firm ground for work only through carrying out phenomenological 
fencings and clearings, whereby also the meaning of the problems 
here to be solved can first be made intelligible. The analyses and 
indications of further probleim which are still to follow should 
conform strictly to this conception, as indeed the previous ones 
in part have already done. And though the novice may think 
that the material handled is complicated, we are really limiting 
ourselves to quite restricted fields of work. We show a natural 
preference indeed for what lies relatively close to the approaches 
into phenomenology, and for what is an unconditional preliminary 
to following up the main tracks that run through the domain 
systematically from end to end. It is all of it hard. It demands 
toilsome concentration on the data of the specifically pheno- 
menological intuition of essential being. There is no ‘‘royal road” 
in phenomenology any more than in philosophy. There is only 
the one road, and its own essential nature must point it out. 

In closing we would add the following remark. We have expounded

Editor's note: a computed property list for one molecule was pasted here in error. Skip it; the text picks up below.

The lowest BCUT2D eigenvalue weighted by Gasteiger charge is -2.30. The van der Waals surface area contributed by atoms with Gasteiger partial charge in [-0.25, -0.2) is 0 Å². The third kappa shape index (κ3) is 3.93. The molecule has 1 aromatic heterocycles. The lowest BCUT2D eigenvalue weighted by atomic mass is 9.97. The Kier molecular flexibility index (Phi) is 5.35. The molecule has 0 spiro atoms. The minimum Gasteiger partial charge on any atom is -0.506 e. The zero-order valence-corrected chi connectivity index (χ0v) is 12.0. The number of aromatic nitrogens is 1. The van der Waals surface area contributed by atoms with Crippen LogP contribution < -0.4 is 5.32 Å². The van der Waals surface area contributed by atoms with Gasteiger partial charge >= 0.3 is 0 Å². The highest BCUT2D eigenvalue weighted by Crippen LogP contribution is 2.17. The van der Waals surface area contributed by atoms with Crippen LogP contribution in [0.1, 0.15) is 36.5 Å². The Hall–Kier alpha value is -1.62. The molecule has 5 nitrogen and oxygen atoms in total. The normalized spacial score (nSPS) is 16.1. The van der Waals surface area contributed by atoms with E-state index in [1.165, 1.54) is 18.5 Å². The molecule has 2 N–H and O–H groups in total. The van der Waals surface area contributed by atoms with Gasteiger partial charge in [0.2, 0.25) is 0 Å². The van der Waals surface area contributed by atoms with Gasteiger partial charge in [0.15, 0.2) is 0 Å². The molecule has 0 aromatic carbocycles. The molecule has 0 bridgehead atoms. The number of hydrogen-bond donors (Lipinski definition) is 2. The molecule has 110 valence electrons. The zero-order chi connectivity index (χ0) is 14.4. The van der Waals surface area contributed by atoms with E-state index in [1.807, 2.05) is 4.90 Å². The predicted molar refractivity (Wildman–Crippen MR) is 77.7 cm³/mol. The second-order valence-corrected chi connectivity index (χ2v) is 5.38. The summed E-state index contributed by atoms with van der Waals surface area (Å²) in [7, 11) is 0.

phenomenology as a science in its beginnings. Only the future can 
teach us how many of the results of the analyses we have here 
attempted are destined to l^t. Much of what we have described must 
certainly, sub specie aterni^ be otherwise described. But we should 
and must strive in each step we take to describe faithfully what we 
really see from our own point of view and after the most earnest 
consideration. Our procedure is that of a scientific traveller in an 
unknown part of the world who carefully describes what he finds 


on the trackless ways he takes — ways that will not always be the 
shortest. He should be full of the sure consciousness of bringing to 
expression what in relation to time and circumstance is the thing 
that must be said, which, because it faithfully expresses what has been 
seen, preserves its value always — even when further research calls for 
new desciiptions with manifold improvements. In a similar temper 
we wish in what further lies before us to be loyal expounders of 
phenomenological formations, and for the rest to preserve the habit 
of inner freedom even in regard to our own descriptions. 



§ 97. The Hyletic and Noetic Phases as Real (Reellb), 
The Noematic as Non-real Phases of Experience 

In the previous chapter, when introducing the distinction between 
noetic and n oema tic, we made use of the expression real {reeller) 
and intentional analysis. Let that be our point of connexion with 
what follows. A phenomenologically pure experience has its real